GradesK to 12
In the ClassroomInclude this site with your other bookmarks for images and space-related content. Use Symbaloo, reviewed here, to share all of your space bookmarks in one easy to find location. This site is an excellent resource for finding images to use with creative writing prompts; display an interesting image from the site for student storytelling lessons. Exchange paper and pen writing journals, and share their writing using Edublog, reviewed here. As students learn about space topics, ask them to find an image on this site then use ThingLink, reviewed here, to modify their learning by annotating the image with text, video, and web links to additional information. Transform student learning by having students create a video presentation about space using a video creation tool like Typito, reviewed here. Typito includes templates and additional tools to create professional-looking videos or use your own images and video.
Grades8 to 12
In the ClassroomTake advantage of these free materials to immerse students in learning about current events topics through a global lens. One important component of these lessons includes the task of completing a series of formal and informal discussions on each topic. As students identify key topics and information, enhance their learning by asking them to use Lino, reviewed here, to create digital sticky notes to share among teachers and peers. Use options within Lino to color code the sticky notes to identify the group creating the note or different concepts to address throughout the simulation. Simulations also provide background information on each topic, use this information as a starting point, then have students research each topic further on their own or in groups. Share bookmarks and resources using SearchTeam, reviewed here. In addition to sharing bookmarks, SearchTeam includes tools for adding notes and comments for all team members to use when collaborating together. Throughout your simulation activities, use FlipGrid, reviewed here, to modify learning and to pose essential questions discussed within the activity. Have students add video responses within Flipgrid to share their perspective and solutions to the different problems. As a final learning activity, provide students options for sharing their conclusions and suggestions to the simulation activities through a variety of multimedia choices. Instead of a book report or PowerPoint presentation consider asking students to create a digital book using Book Creator, reviewed here, or a multimedia presentation using Adobe Spark for Education, reviewed here. Both options offer tools for transforming students' learning to include video, images, and more to share their final conclusion and perspective on the topic included in the simulation.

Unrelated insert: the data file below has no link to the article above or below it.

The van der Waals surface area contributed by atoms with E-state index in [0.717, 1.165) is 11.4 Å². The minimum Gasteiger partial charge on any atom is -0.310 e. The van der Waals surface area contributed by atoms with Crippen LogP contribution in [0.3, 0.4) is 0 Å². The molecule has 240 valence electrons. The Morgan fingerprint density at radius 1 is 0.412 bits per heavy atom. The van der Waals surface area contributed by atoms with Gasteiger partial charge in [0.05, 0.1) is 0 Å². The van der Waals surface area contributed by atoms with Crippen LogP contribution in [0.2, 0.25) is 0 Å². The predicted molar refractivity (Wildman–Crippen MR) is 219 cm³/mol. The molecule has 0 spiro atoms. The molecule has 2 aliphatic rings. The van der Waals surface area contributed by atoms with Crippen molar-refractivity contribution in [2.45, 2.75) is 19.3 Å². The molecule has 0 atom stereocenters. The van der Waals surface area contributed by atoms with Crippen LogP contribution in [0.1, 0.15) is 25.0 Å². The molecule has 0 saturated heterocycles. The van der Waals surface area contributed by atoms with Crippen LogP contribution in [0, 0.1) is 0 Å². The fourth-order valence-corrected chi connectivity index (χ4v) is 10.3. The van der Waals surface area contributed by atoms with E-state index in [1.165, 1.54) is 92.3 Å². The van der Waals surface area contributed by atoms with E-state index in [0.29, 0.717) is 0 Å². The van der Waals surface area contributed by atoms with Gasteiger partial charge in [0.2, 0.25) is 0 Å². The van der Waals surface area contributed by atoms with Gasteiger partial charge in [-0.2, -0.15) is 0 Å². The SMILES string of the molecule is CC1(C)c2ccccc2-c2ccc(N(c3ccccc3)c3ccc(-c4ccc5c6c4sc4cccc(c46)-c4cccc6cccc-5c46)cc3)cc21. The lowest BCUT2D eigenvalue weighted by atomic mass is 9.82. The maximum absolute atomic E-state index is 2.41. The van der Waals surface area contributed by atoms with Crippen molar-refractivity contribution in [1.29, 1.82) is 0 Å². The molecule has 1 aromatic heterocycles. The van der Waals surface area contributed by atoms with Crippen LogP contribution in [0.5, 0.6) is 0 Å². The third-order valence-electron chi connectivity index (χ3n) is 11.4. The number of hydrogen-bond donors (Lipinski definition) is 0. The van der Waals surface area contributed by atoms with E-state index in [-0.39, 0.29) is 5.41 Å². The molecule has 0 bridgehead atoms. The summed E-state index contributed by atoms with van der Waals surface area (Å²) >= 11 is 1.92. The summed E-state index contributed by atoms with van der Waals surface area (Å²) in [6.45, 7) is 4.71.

Grades8 to 12
In the ClassroomTake advantage of the free materials found on Checkology to use as a starting point for teaching students how to evaluate news and news sources. Use an online quiz tool like Dotstorming, reviewed here, as an activator to begin your news unit. Include several different news articles on your Dotstorming board and ask students to decide if they are true or made up stories. Dotstorming also allows students to comment, ask them to share their reasoning behind their choices. As students become more proficient in identifying misinformation in news sources, ask them to modify their learning and create infographics sharing their tips for other students. Canva Infographic Creator, reviewed here, provides many templates for creating and sharing infographics. Have students write their own articles sharing misinformation, replace pen and paper journals and have students share them in a blog using Edublog, reviewed here, then ask their peers to review the blog and identify the misinformation included in the article. Consider having students share a weekly screencast with their peers using Free Screen Recorder Online, reviewed here. Use these screencasts to share websites that spread disinformation or highlight well-written news articles containing factual information to use as models.
GradesK to 7